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donohueleather

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About donohueleather

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    Member

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  • Gender
    Male
  • Location
    PNW
  • Interests
    leatherwork! holster, sheaths, tools pouches, bags, wallets, journals, etc.

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  • Leatherwork Specialty
    Holsters, Sheaths, Wallets
  • Interested in learning about
    Everything
  • How did you find leatherworker.net?
    Trying to find a solution to a leatherwork problem

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  1. Had an order for a custom 3 slot holster for a sig p365, the customer wanted some kind of fanciful artwork with his brothers nickname added. Did some drafts, went back and forth and ended up with the artwork you see. Once the pattern was worked up I ended up building the holster out of a 6oz (ish) veg with full suede lining (all chrome free suede). All sewn togther with some Ritza 1.0mm in white. I went ahead and put the two slots for adjusting cant on the back vs. front to keep the whole unit roughly in the same place so it wouldn't be so floppy on the straight draw. Couple of minor things I might change if I built this one again, maybe a slightly lighter veg body as it got rather thick after all the lining was added. Maybe 5oz.
  2. Haven't posted in a while, been kinda busy. Had some time this past weekend and felt like I needed to go out and make something. Didn't have much of a plan to start with, then decided to just lay the laptop down on a bit of 5oz and.. well.. one thing lead to another.
  3. true, thought it was not conceived for actual SCA use or anything like that, purely costume. Thank you! I might work something up just cause! That said, the "project" has grown with more and more stuff being added from the original setup to include a re-worked sword frog, a drinking horn holster/holder, costrel for water or whatever.. a hood, a matched set of short sword sheaths, and some other stuff. then stuff for my friends. One wanted a custom costrel to match her hat I made previously.. That's what I love about this craft, you keep learning, new techniques and processes and you get to the point when some projects are finished where you look at it like "wow.. i made that from a flat piece of leather"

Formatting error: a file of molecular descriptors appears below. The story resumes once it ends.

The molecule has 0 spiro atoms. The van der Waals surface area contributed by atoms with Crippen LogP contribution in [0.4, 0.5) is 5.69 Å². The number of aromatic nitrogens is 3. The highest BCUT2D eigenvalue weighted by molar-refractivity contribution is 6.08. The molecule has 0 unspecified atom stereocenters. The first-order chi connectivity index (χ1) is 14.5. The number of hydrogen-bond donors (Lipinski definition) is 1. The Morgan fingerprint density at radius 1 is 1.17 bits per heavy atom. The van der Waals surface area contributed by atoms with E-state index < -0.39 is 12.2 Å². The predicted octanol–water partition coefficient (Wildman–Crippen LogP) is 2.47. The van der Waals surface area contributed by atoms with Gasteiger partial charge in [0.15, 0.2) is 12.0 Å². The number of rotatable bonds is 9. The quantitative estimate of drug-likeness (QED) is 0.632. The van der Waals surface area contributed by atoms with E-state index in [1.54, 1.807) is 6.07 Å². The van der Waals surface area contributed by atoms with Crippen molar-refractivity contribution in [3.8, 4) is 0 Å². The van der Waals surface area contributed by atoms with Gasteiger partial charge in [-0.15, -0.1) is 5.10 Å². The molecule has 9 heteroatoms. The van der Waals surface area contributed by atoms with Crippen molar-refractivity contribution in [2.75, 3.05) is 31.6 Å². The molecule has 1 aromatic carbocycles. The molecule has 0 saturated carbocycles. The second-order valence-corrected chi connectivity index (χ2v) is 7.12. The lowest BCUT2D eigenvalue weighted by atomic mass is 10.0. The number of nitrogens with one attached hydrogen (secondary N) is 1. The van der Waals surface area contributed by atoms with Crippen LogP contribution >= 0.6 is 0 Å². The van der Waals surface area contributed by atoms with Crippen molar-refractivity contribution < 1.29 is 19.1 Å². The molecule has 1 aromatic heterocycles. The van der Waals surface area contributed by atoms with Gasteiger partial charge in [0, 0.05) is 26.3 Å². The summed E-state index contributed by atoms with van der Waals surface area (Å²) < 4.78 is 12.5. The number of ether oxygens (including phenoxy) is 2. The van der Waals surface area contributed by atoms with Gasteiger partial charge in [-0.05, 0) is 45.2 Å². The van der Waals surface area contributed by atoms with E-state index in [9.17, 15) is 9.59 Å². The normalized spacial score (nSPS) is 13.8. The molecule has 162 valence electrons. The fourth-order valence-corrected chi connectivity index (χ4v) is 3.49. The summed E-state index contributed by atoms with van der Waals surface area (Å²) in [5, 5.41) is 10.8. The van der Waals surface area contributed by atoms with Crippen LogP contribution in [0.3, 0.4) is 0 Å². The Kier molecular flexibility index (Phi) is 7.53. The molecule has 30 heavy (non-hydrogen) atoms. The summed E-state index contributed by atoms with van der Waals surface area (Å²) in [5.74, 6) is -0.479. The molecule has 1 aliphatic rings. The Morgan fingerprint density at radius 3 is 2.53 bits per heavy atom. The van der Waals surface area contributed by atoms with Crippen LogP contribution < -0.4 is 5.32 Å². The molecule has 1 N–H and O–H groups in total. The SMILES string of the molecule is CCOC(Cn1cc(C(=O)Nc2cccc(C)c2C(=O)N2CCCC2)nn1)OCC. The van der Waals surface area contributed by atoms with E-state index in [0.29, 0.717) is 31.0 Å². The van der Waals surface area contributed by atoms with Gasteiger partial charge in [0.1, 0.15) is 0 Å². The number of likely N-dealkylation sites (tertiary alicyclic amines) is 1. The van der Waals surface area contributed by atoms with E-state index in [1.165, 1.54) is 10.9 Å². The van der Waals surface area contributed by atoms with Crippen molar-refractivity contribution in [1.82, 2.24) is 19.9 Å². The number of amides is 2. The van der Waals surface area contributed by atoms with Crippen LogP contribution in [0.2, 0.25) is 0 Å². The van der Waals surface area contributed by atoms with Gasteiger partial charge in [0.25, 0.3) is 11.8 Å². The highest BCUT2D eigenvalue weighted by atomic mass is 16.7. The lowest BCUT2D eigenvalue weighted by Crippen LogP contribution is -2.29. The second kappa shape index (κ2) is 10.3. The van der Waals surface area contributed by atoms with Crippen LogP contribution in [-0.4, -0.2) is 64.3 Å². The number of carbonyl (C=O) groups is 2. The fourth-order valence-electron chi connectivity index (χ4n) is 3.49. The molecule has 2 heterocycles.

4. yes, but letting it dry with a...non period correct metal wine stopper... Bonney Lake, over the next few weeks. Not TOO far a drive from Ellensburg. unless a fire closes the passes....
  5. Getting some final items made up before the upcoming renaissance faire, decided a plastic water bottle was going to throw the whole costume off, decided I'd go ahead and make a Costrel / water/wine skin.. whatever it'll end up being called, it'll hold a lot of whatever goes in it... An upside to the unusually warm weather we are having here in the PNW is the outdoor curing after wet molding items!
  6. I had a few concerns too, so I did a "test" rig without any of the finish work. Doing the testing on that, wearing the holster strong side at more of "duty" carry position and with a properly supportive belt.. there wasn't much flex at all, with the curve at the waist right there it locks it pretty tight. Drawing the mag with off hand works almost no different than than spare mags on the same side as the weapon (common with some agencies). My concern for the design really was the lack of angle on the draw for the weapon and the magazine. but they wanted straight draw and as compact a design as possible.. If I were building it for me, I'd include a 10degree forward cant on both. Thanks PB, some day I may progress to a sewing machine (for speed) but I enjoy the hand sewing element. Kick on some music, hot cup of coffee and sew away. Cathartic.